The three-hour drive between home and school is finally over for Stephanie Antone and her 11-year-old daughter, but not her mother’s frustrations.
While most of Ontario’s two million kids returned to class and their regular routines early in January amid an Omicron-delayed restart of the school year, that wasn’t the case for Antone and her low-blind daughter, Yehati.
Instead, like many families who rely on special provincially operated schools for those who are deaf and blind, the Oneida of the Thames mother and her daughter commuted to Brantford so she could attend school in person after a residential program there for students like Yehati was shelved in late December as COVID-19’s highly contagious Omicron took hold in Ontario.
Friday, Ontario said it will restore residential programs this week at the schools, which serve both day students and others who live there. Reopening the lodgings also means weekly transportation that Yehati and other kids depend on, to get to school and back home on weekends, will resume.
“I feel a huge sense of relief,” said Antone.
“None of the parents should have to be commuting every day to have your child attend school in-person. None of us should’ve had to pay thousands and thousands of dollars out-of-pocket for hotel and Airbnb expenses,” she said, of parents who shifted closer to school so their kids could attend in-person classes.
Still, while she welcomes the move to resume the school lodging, Antone said she and other parents are frustrated by what they saw as a lack of communication by the province. She said she found out first through her daughter — not the school — that the residence would re-open Sunday.
“(Yehati) came into my room just about 10 a.m. (Friday) and said, `Yay, I’m going back to school. I said, Really? I haven’t got an email,”’ Antone said.
“The principal made an announcement for the students, but we (hadn’t) received anything. Nothing,” she said.
Parents were notified Friday evening that lodging would re-open Monday, according to a union official.
That means nearly three-quarters of the students at the W. Ross Macdonald school, from kindergarten to Grade 12, will go back to living there during the week.
The provincial schools “support some of the most exceptional students in Ontario,” Education Minister Stephen Lecce said in an emailed statement. “We committed to returning these children to class, knowing how critical in-person learning is to their academic success, development and their mental and physical health.”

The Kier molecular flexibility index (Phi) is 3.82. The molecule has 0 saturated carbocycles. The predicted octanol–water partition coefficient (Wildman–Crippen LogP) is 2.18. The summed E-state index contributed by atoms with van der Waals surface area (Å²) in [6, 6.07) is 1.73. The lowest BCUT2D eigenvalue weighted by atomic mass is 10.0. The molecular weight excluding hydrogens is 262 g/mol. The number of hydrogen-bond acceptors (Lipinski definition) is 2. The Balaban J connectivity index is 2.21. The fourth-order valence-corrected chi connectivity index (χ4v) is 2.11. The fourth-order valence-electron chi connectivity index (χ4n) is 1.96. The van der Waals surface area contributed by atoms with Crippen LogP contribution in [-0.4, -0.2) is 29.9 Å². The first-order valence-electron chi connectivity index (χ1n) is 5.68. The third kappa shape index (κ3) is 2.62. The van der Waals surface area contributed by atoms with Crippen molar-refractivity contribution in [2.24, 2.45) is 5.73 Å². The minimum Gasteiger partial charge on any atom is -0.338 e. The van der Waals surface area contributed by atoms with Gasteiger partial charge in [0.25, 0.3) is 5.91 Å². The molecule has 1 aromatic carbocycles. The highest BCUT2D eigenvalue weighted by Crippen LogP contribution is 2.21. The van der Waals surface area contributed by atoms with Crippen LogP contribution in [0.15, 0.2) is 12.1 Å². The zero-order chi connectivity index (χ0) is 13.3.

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Ontario operates seven so-called provincial and demonstration schools, including two in London, for students with special needs. The London schools include the Robarts school for the deaf and the Amethyst school for those with severe learning disabilities. Besides Brantford, other schools are located in Milton and Belleville.
Antone could have resorted to online learning for her daughter, but said that option comes with barriers including eye strain and little motivation.
“How do you have a blind child learn online?” she asked.
For Yehati, living in an accessible residence with access to school, life skills and new friends creates a world of difference, her mother said.
“I feel really happy that it’s open again because all the students that are in lodging get more support than we would have online,” Yehati said.
The activity that excites her the most? “Goalball on Wednesdays,” she said. The sport is designed specifically for those who are visually impaired or blind.
The return of residential programs comes with tightened public health and safety measures, from required three-ply masks to increased COVID-19 screening and testing for staff, students and family members, along with stricter isolation protocols.
That move followed a memo sent to staff that said Ontario’s chief medical officer of health had deemed demonstration schools and lodgings a “high-risk congregate setting for the purposes of (COVID-19) contact tracing, isolation and PCR testing,” with the tighter precautions needed because of the mixing of day and residential students including some with complex needs.
While COVID-19 remains a concern, Antone said she’s confident her daughter’s school — which has never had an outbreak — can keep students safe.
“Their lodging quarters are bigger than my house,” she said.
The reopening of the residences came amid petitions and social media posts by parents and students.
David Sykes of the union representing teachers at the schools, the Provincial Schools Authority Teachers, also pushed for the move, and said the union’s focus will now return to resources and programs at the schools which he said have been eroded in recent years, leaving fewer deaf and hard of hearing children getting the critical early intervention support they need.
“Our struggle doesn’t change,” said Sykes. “It changes our messaging only in so far that (the union) wanted us to speak to the lodging, unfairness and question the decision-making. Now, our focus is back to where we were before.”
Antone said better transparency is needed between provincial school officials and families, who don’t have a school board to go through with the system run directly by the province.
“So, what does that mean for me as a parent?” she asked. “We don’t have a lot of avenues.”
Lecce’s office did not respond to a question about parental concerns over communication with the schools.